Eid is a time to celebrate with your family. For many, it is a time to celebrate in the lush green mountains of the northwest.
Though a majority of residents of the provincial capital choose to go visit their families in their native villages, others go to tourist spots for a much-needed sojourn. “Having been allowed to stay away from the office for four days, I felt [it] was an opportunity to feel the cold breeze in this scorching heat,” said Nasir Jamal, a government official who is visiting Nathia Gali. “I cannot explain the joy on the faces of my children. They are now asking for an annual visit to Galiyat,” Jamal told The Express Tribune over the phone.
Those who can afford to, spend their holidays in Bara Gali, Donga Gali, Naran, Ayubia, Harno, Kaghan, Tarbela Lake, Saiful Malook Lake, Khanpur Dam and Kalam. Some choose to spend the time near lakes while others atop peaks such as Musa ka Musala and Siri Paye.
But the most popular among these places seems to be Nathia Gali where people are unable to get bookings at hotels given the rush.
Shabbir Ahmad, another government employee who returned to the provincial capital on Thursday, said he and his grandchildren and two sons spent three days in Naran. “Even if there’s no electricity at the hotel, you don’t feel the heat. Those who can afford it must visit Shogran to witness its beauty,” added Ahmad. “Although we did not have our own transportation and used public transport, we really enjoyed the trip.”
Along with Hazara division, Swat valley to the north is another scenic destination.
“This year we fasted with great difficulty because of prolonged power outages. So we had already decided to visit Swat to spend our Eid holidays,” said Abdul Baseer, a resident of Charsadda visiting the banks of Swat River with his friends.
Some also visited Swat Valley just for a day because they could not afford more time out.
Zaman Khan of Buner said he came to Fizagat Park with his friends for a day. “We come to Swat regularly for holidays. We start our journey early morning and return late evening.”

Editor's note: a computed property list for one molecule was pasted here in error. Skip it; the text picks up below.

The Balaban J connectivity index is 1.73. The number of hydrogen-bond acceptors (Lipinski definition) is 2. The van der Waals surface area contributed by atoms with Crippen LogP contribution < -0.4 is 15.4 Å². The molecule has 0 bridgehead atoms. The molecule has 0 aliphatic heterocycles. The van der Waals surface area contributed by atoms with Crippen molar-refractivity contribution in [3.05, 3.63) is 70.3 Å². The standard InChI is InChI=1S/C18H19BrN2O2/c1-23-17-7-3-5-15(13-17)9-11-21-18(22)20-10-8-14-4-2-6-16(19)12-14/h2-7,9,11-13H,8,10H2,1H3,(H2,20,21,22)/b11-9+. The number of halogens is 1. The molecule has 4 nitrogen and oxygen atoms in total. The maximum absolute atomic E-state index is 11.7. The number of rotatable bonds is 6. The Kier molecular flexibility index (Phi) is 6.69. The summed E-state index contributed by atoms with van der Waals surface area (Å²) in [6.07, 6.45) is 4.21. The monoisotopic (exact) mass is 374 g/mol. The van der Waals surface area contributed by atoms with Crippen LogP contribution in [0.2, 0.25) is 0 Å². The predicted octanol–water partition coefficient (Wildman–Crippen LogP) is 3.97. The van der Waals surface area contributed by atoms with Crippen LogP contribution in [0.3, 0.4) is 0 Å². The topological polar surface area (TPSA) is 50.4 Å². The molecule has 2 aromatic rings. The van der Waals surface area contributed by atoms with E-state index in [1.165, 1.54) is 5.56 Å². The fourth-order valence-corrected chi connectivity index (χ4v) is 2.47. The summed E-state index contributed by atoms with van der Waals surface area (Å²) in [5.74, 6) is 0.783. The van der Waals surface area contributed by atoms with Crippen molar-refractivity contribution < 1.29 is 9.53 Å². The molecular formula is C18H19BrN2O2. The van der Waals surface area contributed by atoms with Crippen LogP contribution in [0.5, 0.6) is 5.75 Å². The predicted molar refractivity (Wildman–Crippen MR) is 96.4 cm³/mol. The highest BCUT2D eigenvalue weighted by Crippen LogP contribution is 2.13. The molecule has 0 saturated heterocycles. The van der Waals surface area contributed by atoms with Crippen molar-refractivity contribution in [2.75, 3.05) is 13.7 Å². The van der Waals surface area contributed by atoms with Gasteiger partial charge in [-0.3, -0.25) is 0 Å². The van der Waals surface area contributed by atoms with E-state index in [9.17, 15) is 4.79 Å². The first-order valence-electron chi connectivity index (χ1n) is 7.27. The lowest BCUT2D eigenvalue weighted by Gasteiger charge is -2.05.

This influx of tourists means business is booming. “I run a small restaurant at Fizagat Park which is my only source of income but I earn a lot during Eid,” said Irfan Khan while tending to his barbeque pit.
Those who could not venture too far for monetary or other reasons chose to visit the tourist spots in proximity. The popular ones among these are Hund in Attock, Sardaryab in Charsadda and Company Bagh and Kund Park in Nowshera.
A number of families thronged to Kabul River where they rode camels, horses and enjoyed rides on chairlifts and boats. Street magicians also enthralled children with their tricks at these spots.
Bumper to bumper
The roads leading to Swat’s tourist resorts were packed with cars, with traffic jams across the valley, creating problems for tourists and locals alike.
The two-kilometre distance from the By-pass area of Fizagat Park took more than two hours, said commuters. “Everything was great but when we reached By-pass Road, a massive traffic jam meant cars moved at a snail’s pace,” said Izhar Alam of Mardan.
Residents of Swat living beyond Sangota area told a similar tale. “We go to Mingora for business in the morning and get back in the evening. I set off in the morning and it is 12.30pm right now; I am still stuck in traffic,” said Faisal Khan, a resident of Charbagh village who has a shop in Mingora.
In Hazara division, a number of commuters were stranded for more than a few hours due to traffic jams near Saiful Malook Lake and Muree Road in Galiyat. Since authorities have yet to develop a parking lot at Harno Park, haphazard arrangement and arbitrary parking led to a gridlock. Similarly, several vehicles were stuck in long queues on Khalabat Township Road near Sheranwala Gate in Haripur.
Published in The Express Tribune, August 1st, 2014.